Vasubandhu's Abhidharmakosa-Bhasya (ca. 380-390), besides its culminating achievement in streamlining the overall structure of the exposition of the preceding Abhidharma manuals, is unmatched by any of the preceding manuals in respect of its comprehensiveness-incorporating all important Vaibhasika doctrines since the time of the Abhidharma-mahavibhasa-of its excellent skill in definition and elucidation, and of its ability to clarify the difficult point involved in doctrinal disputations.
Added to these qualities is its great value as a brilliant critique and insightful revaluation of all the fundamental Sar-vastivada doctrines developed up to its time.
Since its appearance, it has been used as a standard textbook for the understanding of not only the Abhidharma doctrines but all the fundamental Buddhist doctrines in general.
Translated into Chinese by Paramartha in 563 A.D. and by Hsuan-tsang in 651-654 A.D., Hsuan-tsang's disciple P'u-kuang tells us that in India the Abhidharmakosa-Bhasya was hailed as the 'Book of Intelligence'. In China, Japan and the Far-east, too, the Kosa has generally been highly treasured as a textbook of fundamental importance for Buddhist studies.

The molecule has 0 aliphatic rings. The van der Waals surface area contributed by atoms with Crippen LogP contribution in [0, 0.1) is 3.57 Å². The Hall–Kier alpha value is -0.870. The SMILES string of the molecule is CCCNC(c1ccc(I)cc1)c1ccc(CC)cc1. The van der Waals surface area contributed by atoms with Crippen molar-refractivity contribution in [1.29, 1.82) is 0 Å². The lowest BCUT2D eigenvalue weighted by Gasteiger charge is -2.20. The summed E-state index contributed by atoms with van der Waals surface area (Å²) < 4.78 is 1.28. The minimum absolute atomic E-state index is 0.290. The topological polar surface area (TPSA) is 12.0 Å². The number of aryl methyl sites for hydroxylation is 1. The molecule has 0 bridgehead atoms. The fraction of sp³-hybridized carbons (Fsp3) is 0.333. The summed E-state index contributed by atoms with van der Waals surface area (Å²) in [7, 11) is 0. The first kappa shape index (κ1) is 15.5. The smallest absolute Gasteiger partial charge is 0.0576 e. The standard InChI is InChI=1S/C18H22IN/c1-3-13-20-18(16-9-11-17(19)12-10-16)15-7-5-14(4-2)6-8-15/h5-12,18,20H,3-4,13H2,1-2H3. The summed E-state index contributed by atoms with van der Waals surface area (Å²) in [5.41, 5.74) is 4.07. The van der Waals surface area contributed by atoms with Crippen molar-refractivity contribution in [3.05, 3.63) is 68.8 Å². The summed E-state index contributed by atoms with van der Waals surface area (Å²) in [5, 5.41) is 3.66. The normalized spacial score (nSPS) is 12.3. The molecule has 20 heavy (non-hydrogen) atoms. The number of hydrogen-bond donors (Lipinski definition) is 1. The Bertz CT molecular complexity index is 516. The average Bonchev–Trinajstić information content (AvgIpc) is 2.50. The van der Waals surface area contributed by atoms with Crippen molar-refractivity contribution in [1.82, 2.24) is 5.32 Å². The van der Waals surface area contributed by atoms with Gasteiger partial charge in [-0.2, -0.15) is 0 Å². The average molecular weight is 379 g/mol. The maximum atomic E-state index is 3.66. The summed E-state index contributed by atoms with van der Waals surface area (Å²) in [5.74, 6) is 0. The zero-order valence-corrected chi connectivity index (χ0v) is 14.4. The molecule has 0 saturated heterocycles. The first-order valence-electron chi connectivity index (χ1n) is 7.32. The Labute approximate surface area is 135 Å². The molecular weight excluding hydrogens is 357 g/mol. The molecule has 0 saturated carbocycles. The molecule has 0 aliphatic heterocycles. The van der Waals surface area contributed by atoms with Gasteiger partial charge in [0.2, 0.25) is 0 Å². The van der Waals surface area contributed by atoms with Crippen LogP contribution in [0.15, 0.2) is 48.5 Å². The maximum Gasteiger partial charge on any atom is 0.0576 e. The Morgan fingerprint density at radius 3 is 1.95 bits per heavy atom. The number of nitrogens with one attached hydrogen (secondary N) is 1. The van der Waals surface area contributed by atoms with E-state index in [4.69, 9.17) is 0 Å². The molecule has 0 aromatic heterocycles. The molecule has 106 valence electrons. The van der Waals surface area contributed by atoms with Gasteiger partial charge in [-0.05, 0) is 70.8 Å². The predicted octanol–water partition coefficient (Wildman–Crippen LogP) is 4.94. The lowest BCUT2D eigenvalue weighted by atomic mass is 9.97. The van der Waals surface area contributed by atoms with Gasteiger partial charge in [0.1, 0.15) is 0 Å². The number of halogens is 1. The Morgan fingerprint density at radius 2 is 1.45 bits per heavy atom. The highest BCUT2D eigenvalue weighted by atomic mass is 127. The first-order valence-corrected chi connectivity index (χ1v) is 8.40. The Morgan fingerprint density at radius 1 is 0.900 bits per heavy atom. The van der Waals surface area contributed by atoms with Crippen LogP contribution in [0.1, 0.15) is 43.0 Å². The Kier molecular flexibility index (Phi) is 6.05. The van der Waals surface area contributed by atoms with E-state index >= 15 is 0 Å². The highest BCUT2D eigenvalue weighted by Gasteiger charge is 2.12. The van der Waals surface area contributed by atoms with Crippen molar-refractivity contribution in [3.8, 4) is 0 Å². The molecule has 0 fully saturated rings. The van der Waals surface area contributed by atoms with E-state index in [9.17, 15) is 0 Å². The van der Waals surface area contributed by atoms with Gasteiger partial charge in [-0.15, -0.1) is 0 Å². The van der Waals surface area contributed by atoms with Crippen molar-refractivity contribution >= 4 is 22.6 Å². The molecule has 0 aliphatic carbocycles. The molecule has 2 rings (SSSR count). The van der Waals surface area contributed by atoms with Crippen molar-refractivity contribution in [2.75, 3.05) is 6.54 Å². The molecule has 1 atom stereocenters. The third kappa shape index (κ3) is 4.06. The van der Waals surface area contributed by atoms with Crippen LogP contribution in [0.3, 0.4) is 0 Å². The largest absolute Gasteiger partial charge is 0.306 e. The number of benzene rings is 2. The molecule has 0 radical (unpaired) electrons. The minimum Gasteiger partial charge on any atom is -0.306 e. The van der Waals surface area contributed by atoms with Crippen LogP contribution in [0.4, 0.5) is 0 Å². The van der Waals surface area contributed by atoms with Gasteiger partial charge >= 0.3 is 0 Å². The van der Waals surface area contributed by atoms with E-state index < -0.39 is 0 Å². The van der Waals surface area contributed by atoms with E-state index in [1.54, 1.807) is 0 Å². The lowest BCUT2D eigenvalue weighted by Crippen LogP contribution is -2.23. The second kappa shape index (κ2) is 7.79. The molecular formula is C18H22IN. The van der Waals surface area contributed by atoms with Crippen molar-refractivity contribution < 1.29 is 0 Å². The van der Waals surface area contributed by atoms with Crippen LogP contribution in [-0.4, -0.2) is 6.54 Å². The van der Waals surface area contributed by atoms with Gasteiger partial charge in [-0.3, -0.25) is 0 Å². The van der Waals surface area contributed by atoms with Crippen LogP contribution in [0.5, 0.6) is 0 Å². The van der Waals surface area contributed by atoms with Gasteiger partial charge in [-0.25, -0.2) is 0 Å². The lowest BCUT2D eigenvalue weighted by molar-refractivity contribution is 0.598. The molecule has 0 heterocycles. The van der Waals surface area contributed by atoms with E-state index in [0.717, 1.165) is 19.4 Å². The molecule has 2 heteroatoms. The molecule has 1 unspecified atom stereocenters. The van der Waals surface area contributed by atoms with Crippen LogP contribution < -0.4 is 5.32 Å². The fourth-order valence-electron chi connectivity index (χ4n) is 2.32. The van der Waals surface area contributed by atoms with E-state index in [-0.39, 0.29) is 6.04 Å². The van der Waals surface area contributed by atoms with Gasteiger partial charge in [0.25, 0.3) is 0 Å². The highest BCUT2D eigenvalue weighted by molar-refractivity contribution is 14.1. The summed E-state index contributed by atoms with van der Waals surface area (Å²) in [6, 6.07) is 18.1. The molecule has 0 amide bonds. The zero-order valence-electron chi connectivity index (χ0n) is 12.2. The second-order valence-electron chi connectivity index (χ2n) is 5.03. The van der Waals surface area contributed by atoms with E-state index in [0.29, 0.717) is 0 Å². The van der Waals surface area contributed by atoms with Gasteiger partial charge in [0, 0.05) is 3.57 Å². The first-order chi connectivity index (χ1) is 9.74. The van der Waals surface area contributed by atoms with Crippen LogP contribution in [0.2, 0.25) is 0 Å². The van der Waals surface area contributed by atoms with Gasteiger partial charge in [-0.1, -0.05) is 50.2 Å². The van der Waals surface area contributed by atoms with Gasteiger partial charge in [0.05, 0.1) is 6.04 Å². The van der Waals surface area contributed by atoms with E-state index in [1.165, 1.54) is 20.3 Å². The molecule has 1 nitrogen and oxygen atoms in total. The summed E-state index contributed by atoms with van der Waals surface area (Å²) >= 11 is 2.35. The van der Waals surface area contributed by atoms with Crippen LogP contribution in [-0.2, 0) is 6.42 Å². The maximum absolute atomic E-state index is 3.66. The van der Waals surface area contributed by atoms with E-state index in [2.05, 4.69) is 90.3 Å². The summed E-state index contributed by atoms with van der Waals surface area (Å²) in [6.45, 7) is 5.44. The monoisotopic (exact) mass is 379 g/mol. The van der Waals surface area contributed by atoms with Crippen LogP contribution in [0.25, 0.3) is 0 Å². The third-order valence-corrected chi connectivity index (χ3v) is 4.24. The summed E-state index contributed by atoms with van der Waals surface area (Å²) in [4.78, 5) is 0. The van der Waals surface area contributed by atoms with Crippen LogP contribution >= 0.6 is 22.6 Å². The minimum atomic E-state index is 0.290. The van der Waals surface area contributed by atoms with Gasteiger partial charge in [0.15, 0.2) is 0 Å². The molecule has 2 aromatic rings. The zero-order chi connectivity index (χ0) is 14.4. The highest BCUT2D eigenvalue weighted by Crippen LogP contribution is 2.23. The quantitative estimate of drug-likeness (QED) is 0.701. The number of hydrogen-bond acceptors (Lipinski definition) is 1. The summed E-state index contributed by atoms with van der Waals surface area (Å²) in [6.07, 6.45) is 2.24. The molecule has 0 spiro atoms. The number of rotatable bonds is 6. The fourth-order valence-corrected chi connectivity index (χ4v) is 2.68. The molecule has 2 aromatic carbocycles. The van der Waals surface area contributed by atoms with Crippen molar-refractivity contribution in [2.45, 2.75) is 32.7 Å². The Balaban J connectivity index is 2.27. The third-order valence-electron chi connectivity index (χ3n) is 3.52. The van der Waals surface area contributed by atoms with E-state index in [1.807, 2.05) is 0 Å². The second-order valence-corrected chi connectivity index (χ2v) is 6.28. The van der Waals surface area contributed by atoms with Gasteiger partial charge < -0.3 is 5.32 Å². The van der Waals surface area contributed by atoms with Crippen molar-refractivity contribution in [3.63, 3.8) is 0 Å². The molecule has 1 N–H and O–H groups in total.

Vasubandhu's brilliant critique of the doctrines of the Vaibhasika was answered by the equally brilliant Samghabhadra-a contemporary staunch defender and expounder of the doctrines of the Vaibhasikas-in his masterwork, the Abhidharmanyayanusara, now extant only in Hsuan-tsang's translation (653-654 A.D.).
The Sanskrit text, considered for a long time to be irremediably lost, was discovered by Rahula Samkrtyayana in 1935 in the Tibetan monastery of Ngor and was published by P. Pradhan in 1967 (1st edition).